Home > Ob. Removing Anonymity from any open communication platform, Uncategorized > Levelling Level | Removing Public or Online Anonymity from any open communication platform

Levelling Level | Removing Public or Online Anonymity from any open communication platform

Right now, at the time of writing, the internet is not a terribly nice place. In fact, it can and does literally destroy people for no good reason at all.

Echo chambers and the realities of misperceived influence aside, it is the dehumanising of relationships that every part of the internet enables and creates – illustrated at its very worst in the way that trolling, cancelling and piling-in is facilitated through social media – where many of the societal ills that we face today have exploded in to what feel like uncontrollable forms.

There is an immediate need for a code of conduct that reminds everyone to behave in the same way online as if they were interacting with whoever they are communicating with in person face-to-face.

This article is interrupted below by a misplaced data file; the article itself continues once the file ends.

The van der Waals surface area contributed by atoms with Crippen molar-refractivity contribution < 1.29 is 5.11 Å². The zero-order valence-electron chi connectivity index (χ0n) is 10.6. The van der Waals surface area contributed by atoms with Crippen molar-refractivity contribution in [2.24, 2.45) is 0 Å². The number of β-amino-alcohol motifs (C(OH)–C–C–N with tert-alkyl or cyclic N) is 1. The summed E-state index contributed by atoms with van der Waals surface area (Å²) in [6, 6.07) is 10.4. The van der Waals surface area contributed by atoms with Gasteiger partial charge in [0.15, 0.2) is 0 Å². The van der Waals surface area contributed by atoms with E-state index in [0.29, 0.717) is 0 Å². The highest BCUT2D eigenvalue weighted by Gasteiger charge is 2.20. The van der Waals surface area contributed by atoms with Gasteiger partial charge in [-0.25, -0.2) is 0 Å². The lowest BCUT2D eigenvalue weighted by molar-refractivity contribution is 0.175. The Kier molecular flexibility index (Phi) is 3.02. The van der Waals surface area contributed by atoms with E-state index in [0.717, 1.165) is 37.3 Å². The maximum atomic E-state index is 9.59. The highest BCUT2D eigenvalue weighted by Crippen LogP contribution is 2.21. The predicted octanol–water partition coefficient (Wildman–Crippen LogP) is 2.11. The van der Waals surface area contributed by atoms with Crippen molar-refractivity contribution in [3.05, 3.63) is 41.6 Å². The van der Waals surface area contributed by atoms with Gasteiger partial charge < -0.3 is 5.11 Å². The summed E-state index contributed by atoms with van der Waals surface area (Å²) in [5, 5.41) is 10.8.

However, this aside. The biggest issue that must be dealt with is the ability for anyone to be able to create an online personality and behave in any way they wish too, without apparent threat or risk to themselves, whilst creating untold harm.

Neither the platform providers nor the government are best suited to managing the solution to the problem. As the requirement for registering personal details to a level that will become a real deterrent to harmful and dangerous behaviour, will enable the user to be tracked in ways that could prove counterproductive and in the wrong hands actually do them harm.

We must have either one or a series of independent agencies that are governed and maintained by their impartiality. Hubs that provide a registration system for everyone who wants to engage and communicate openly on internet platforms. A process of registration that will allow them to do so using their own name – or to speak anonymously, but to do so knowing that they are effectively licensed by that register and the rules that govern it. And that they can be identified if they attack others or behave in any way beyond what communities agree should be acceptable online norms.

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